Material Storage, Blending and Batching.

On behalf of a major food additive manufacturer, a leading materials handling company contracted Advanced Control Systems Ltd to provide a system that would control material storage, handling, blending, batching and finished product packaging to food industry standards.

The system design took account of the manufacturers legal obligations. These include due care not to have incorrect formulations of finished product, or contamination by foreign bodies. Ingredient tracking and traceability, coupled with accurate weighing were also important design criteria.

The supervisory computer, bar code labelling PC, production office PC and seven plant floor operator panels are networked using TCP/IP. The operator panels are industrial PCs each with an attached bar code reader.


Control of 42 motors, divertors, slides, weighing and so on is carried out by a Programmable Logic Controller. The PLC has 480 digital and 24 analogue signals attached to it.

Products are formulated from ingredients held in fifteen bulk storage silos and a minimum of 1,000 other ingredients delivered in either bulk form or a variety of cartons or bags. Tankers delivering bulk ingredients for storing in the silos enter the plant over a weighbridge. The nature and quantity of the material is entered into the supervisory computer, initiating an import transaction. The data base is checked for existing stock of the material, and to check that there is sufficient spare capacity to take in the intended delivery quantity. After unloading, the tanker is driven back over the weighbridge and the entry/exit weight difference gives the actual amount of product delivered.

If the ingredients is delivered in either cartons or bags, and if these containers are bar coded, this is scanned and the type, quantity and reference code are stored in the data base. Where larger bags are pre-packed into smaller sacks, the system generates a bar code label giving product type, batch code, use-by date and exact weight. These details are also entered into the data base.

The automation system controls a production facility of seven mixing vessels. Five pneumatic transfer lines feed the bulk ingredients from the silos to each of the seven mixers. Production is forward planned, and the system issues a printout of the bagged ingredients that need to be moved to each of the bag tip stations associated with each mixer, in order to meet the recipes for up to 30 mixer runs.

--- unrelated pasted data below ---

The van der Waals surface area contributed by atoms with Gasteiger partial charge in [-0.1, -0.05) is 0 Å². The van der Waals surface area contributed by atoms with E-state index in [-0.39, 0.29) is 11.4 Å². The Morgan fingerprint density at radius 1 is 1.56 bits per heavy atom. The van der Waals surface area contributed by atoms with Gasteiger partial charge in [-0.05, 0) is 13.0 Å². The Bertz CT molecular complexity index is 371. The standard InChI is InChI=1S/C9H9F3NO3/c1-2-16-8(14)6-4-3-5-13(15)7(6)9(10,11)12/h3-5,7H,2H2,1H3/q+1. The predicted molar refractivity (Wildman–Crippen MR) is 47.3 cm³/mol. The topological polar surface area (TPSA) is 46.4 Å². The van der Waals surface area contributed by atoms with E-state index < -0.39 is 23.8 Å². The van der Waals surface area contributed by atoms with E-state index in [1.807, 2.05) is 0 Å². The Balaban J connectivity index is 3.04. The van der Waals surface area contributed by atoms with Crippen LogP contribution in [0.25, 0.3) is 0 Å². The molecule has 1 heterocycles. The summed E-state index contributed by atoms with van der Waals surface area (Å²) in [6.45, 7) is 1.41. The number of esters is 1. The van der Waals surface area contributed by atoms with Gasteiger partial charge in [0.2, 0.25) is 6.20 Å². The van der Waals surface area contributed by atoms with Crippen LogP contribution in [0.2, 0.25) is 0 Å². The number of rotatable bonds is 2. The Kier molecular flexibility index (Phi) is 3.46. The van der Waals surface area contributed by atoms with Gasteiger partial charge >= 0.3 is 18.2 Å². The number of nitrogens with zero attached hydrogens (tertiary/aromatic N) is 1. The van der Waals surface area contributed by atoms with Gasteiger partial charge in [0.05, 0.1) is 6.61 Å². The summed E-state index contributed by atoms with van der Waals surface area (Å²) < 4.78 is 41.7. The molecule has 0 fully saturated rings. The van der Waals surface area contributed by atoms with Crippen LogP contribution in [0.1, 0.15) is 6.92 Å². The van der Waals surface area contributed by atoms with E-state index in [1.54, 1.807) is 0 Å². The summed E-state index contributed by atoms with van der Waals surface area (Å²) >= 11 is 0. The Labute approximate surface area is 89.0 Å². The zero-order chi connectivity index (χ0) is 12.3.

Each run consists of a number of batches of a certain recipe, containing particular ingredients of given weights. Recipes are loaded into the systems file server through the supervisory computer or over the network from the production managerís office. Production schedules and mixing schedules can be dynamically re-allocated, using the supervisory computer, should operating conditions change or emergencies arise.

Every employee has a certain level of security clearance, ranging from sack tip station operator to super user. The super user is empowered to make system changes via the supervisory computer. Personnel identification and clearance are held on bar coded security badges. Mixer station operators log on to the system using hand held bar code readers attached to each of the plant floor operator panels. The panels display the type, and start time, of the next run.

Silo ingredients are transferred, weighed and loaded under system control. Operators use the hand held bar code readers to identify the correct sack selection to the computer. The system then unlocks the door of the sack tip station, allowing the operator to add the ingredient.

In addition to control of stock levels and stock movement, the system records and reports production data, alarm states and plant utilisation. Preventive maintenance scheduling is then based on this utilisation data.